Wave watching: A wake, another wake, and a mystery wave

And we are wave watching again!

A ship’s wake and the different zones within

Here is the wake of the little ferry that goes across Kiel canal.

I love how you can see the different parts that a wake consists of: The V with the ship at its tip that consists of wavelets from the bow wave and that spreads outwards. And then the turbulent wake where the ship has physically displaced the water when sailing through, and that then has been thoroughly mixed by the ship’s propellers.

This second, turbulent wake actually changes the water’s surface for quite some time. Propellers put the water in rotation and it slowly entrains surrounding waters, and this turbulent motion looks substantially different from the “normal” sea surface. It can even be spotted from satellites long after the ships are gone. You’ve probably sometimes noticed streaks on the sea even though no ships were present — those might well have been the remains of wakes!

But speaking of ships that have sailed…

Wake of a ship that sailed past a while ago

Here is another example of a wake being visible quite some time after the ship has sailed past. However what we see here is the feather-y train of wavelets from the V reaching the shore.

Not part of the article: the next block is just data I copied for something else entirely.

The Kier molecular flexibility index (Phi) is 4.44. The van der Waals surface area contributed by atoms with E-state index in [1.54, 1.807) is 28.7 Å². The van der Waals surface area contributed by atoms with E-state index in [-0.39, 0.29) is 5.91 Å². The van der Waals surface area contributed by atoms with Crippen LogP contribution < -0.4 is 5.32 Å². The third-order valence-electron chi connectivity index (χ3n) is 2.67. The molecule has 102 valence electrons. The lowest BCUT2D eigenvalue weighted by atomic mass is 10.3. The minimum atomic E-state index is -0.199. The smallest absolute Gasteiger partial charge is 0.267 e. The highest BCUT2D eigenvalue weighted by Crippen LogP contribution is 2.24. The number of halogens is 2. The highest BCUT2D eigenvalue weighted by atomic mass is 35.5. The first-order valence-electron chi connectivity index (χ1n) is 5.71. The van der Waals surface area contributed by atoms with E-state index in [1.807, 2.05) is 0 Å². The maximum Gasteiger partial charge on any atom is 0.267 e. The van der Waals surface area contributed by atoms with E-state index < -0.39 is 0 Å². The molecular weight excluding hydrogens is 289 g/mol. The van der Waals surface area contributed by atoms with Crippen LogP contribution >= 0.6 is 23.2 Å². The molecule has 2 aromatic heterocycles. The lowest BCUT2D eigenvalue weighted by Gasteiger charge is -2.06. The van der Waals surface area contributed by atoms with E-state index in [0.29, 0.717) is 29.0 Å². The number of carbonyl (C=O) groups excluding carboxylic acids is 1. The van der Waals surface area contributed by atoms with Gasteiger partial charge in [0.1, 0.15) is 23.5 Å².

While we were looking at it, my friend mentioned that the waves seemed to approach a lot more slowly than she had expected. That’s because the movement we first notice is the phase velocity of individual wave crests. But when you look closely, you can’t follow one individual wave crest for a very long time, it always appears and you have to start over. That’s because the signal, the V itself, only moves with the group velocity, which moves at half the velocity of the wave crests. That really looks confusing! Unfortunately I didn’t get a good movie of this. But there is always next wave watching session! :-)